Since the implementation of the European Union's General Data Protection Regulation (GDPR), which became enforceable in 2018, e EU has levied a number of fines against companies. While the general reason for fines is data breaches, they can also be levied for improper handling of consumer data. That is the situation that Amazon is currently facing, as the company has received the largest fine ever issued under the GDPR, coming in at $888 million. Amazon said of the fine,
Maintaining the security of our customers' information and their trust are top priorities. There has been no data breach, and no customer data has been exposed to any third party. These facts are undisputed.
The fine was issued by Luxembourg's CNPD, which has the legal authority over these matters because Amazon's European operations are headquartered in Luxembourg. Under the GDPR, the nation in which a company is based is responsible for handling the investigation, as well as implementing fines, for infringements. These fines are allowed to be up to 4% of the infringing company's global revenue.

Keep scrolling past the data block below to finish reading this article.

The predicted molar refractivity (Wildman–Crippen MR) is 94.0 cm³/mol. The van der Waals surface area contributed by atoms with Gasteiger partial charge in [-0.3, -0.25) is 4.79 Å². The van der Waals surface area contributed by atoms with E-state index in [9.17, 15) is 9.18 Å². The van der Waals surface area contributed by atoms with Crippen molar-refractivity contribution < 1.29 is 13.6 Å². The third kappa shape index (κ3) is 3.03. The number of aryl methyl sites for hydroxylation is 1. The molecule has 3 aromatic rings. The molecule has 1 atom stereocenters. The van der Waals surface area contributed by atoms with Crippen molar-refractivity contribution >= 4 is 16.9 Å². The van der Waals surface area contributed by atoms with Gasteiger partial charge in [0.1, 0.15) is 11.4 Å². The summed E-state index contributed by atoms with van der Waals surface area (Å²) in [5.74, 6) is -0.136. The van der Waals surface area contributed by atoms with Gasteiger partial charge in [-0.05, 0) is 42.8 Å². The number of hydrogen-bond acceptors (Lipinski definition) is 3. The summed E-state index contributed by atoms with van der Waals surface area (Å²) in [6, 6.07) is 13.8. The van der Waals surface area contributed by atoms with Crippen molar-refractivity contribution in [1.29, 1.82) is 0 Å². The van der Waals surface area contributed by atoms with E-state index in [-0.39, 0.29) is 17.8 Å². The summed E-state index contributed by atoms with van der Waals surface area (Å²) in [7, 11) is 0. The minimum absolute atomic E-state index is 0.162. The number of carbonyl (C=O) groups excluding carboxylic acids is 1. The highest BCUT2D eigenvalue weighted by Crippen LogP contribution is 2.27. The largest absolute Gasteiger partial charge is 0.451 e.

This fine, which is the largest to date under GDPR, follows an investigation conducted by the CNPD based on a 2018 complaint by La Quadrature du Net, a French privacy group. The complaint involves the ways with which the company handles and processes consumer data. The organization says that its goal is to ensure that tech companies respect customer data and do not use it for manipulative political or commercial purposes.
Amazon has come under increasing scrutiny around the world surrounding its data policies. In particular, user privacy and antitrust behavior have been at the forefront. As is the case here, regulators are concerned that Amazon might be violating consumer privacy in the type of data it collects, as well as the way it uses that data. For example, Amazon has been accused of using the data that it collects about its users in order to undermine the other sellers in its marketplace. This behavior could both violate consumer privacy laws and antitrust laws, all in a single action.